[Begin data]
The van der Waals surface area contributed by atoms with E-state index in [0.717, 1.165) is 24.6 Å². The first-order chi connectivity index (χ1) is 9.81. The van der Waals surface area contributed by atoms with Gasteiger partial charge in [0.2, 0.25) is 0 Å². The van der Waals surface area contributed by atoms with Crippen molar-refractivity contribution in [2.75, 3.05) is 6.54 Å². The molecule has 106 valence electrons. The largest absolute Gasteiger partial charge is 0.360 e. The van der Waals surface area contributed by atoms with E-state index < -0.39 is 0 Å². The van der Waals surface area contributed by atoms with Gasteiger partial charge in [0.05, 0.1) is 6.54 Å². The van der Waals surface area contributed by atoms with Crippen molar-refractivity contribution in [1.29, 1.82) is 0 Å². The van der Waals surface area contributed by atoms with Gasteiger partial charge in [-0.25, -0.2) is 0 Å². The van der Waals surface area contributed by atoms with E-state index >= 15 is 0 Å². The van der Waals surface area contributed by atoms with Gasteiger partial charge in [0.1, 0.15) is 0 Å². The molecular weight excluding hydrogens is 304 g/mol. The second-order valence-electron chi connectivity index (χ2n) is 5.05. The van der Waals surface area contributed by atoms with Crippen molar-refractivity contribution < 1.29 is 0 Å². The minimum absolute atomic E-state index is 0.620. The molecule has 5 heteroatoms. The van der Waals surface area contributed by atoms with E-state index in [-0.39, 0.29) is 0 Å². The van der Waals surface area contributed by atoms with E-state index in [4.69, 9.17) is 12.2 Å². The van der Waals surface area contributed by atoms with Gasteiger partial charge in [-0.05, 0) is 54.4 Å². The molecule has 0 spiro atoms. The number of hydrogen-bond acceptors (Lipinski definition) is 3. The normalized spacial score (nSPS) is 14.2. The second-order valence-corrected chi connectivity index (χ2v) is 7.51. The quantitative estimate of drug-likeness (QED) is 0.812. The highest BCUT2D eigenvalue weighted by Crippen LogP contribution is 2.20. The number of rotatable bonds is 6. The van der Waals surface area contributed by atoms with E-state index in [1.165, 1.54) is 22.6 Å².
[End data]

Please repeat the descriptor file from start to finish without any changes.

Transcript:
The van der Waals surface area contributed by atoms with E-state index in [0.717, 1.165) is 24.6 Å². The first-order chi connectivity index (χ1) is 9.81. The van der Waals surface area contributed by atoms with Gasteiger partial charge in [0.2, 0.25) is 0 Å². The van der Waals surface area contributed by atoms with Crippen molar-refractivity contribution in [2.75, 3.05) is 6.54 Å². The molecule has 106 valence electrons. The largest absolute Gasteiger partial charge is 0.360 e. The van der Waals surface area contributed by atoms with E-state index < -0.39 is 0 Å². The van der Waals surface area contributed by atoms with Gasteiger partial charge in [0.05, 0.1) is 6.54 Å². The van der Waals surface area contributed by atoms with Crippen molar-refractivity contribution in [1.29, 1.82) is 0 Å². The van der Waals surface area contributed by atoms with Gasteiger partial charge in [-0.25, -0.2) is 0 Å². The van der Waals surface area contributed by atoms with E-state index >= 15 is 0 Å². The van der Waals surface area contributed by atoms with Gasteiger partial charge in [0.1, 0.15) is 0 Å². The molecular weight excluding hydrogens is 304 g/mol. The second-order valence-electron chi connectivity index (χ2n) is 5.05. The van der Waals surface area contributed by atoms with Crippen molar-refractivity contribution < 1.29 is 0 Å². The minimum absolute atomic E-state index is 0.620. The molecule has 5 heteroatoms. The van der Waals surface area contributed by atoms with E-state index in [-0.39, 0.29) is 0 Å². The van der Waals surface area contributed by atoms with E-state index in [4.69, 9.17) is 12.2 Å². The van der Waals surface area contributed by atoms with Gasteiger partial charge in [-0.05, 0) is 54.4 Å². The molecule has 0 spiro atoms. The number of hydrogen-bond acceptors (Lipinski definition) is 3. The normalized spacial score (nSPS) is 14.2. The second-order valence-corrected chi connectivity index (χ2v) is 7.51. The quantitative estimate of drug-likeness (QED) is 0.812. The highest BCUT2D eigenvalue weighted by Crippen LogP contribution is 2.20. The number of rotatable bonds is 6. The van der Waals surface area contributed by atoms with E-state index in [1.165, 1.54) is 22.6 Å².